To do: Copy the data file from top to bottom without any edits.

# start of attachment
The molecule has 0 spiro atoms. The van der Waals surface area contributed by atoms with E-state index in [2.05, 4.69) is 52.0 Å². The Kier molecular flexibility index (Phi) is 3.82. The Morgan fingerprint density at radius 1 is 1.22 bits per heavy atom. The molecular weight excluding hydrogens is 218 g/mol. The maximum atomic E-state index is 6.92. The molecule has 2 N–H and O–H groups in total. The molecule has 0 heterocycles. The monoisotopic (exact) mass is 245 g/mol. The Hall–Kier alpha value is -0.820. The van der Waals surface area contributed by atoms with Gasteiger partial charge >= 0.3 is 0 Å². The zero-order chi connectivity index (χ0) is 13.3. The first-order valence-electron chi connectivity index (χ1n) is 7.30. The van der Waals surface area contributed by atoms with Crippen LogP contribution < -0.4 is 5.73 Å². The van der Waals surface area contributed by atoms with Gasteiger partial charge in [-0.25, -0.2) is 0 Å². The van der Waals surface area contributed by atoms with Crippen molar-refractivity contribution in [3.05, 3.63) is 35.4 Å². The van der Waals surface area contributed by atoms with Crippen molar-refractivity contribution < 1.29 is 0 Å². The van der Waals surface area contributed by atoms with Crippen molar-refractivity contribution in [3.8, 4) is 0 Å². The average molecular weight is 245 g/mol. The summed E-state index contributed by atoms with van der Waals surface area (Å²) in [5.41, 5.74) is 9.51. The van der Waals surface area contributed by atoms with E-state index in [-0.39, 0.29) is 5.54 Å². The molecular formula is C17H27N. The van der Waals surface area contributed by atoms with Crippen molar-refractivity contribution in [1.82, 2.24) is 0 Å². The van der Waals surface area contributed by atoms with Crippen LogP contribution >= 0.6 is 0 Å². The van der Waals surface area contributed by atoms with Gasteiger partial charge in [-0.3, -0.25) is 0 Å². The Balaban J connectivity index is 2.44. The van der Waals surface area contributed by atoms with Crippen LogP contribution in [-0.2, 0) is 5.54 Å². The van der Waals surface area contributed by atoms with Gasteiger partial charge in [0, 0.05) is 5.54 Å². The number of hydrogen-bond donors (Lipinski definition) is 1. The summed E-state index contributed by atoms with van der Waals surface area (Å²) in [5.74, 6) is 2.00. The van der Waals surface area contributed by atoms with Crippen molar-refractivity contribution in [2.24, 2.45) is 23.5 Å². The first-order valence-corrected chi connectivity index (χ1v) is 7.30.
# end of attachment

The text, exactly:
The molecule has 0 spiro atoms. The van der Waals surface area contributed by atoms with E-state index in [2.05, 4.69) is 52.0 Å². The Kier molecular flexibility index (Phi) is 3.82. The Morgan fingerprint density at radius 1 is 1.22 bits per heavy atom. The molecular weight excluding hydrogens is 218 g/mol. The maximum atomic E-state index is 6.92. The molecule has 2 N–H and O–H groups in total. The molecule has 0 heterocycles. The monoisotopic (exact) mass is 245 g/mol. The Hall–Kier alpha value is -0.820. The van der Waals surface area contributed by atoms with Gasteiger partial charge >= 0.3 is 0 Å². The zero-order chi connectivity index (χ0) is 13.3. The first-order valence-electron chi connectivity index (χ1n) is 7.30. The van der Waals surface area contributed by atoms with Crippen LogP contribution < -0.4 is 5.73 Å². The van der Waals surface area contributed by atoms with Gasteiger partial charge in [-0.25, -0.2) is 0 Å². The van der Waals surface area contributed by atoms with Crippen molar-refractivity contribution in [3.05, 3.63) is 35.4 Å². The van der Waals surface area contributed by atoms with Crippen molar-refractivity contribution < 1.29 is 0 Å². The van der Waals surface area contributed by atoms with Crippen molar-refractivity contribution in [3.8, 4) is 0 Å². The average molecular weight is 245 g/mol. The summed E-state index contributed by atoms with van der Waals surface area (Å²) in [5.41, 5.74) is 9.51. The van der Waals surface area contributed by atoms with E-state index in [-0.39, 0.29) is 5.54 Å². The molecular formula is C17H27N. The van der Waals surface area contributed by atoms with Crippen molar-refractivity contribution in [1.82, 2.24) is 0 Å². The van der Waals surface area contributed by atoms with Crippen LogP contribution >= 0.6 is 0 Å². The van der Waals surface area contributed by atoms with Gasteiger partial charge in [-0.3, -0.25) is 0 Å². The Balaban J connectivity index is 2.44. The van der Waals surface area contributed by atoms with Crippen LogP contribution in [-0.2, 0) is 5.54 Å². The van der Waals surface area contributed by atoms with Gasteiger partial charge in [0, 0.05) is 5.54 Å². The number of hydrogen-bond donors (Lipinski definition) is 1. The summed E-state index contributed by atoms with van der Waals surface area (Å²) in [5.74, 6) is 2.00. The van der Waals surface area contributed by atoms with Crippen molar-refractivity contribution in [2.24, 2.45) is 23.5 Å². The first-order valence-corrected chi connectivity index (χ1v) is 7.30.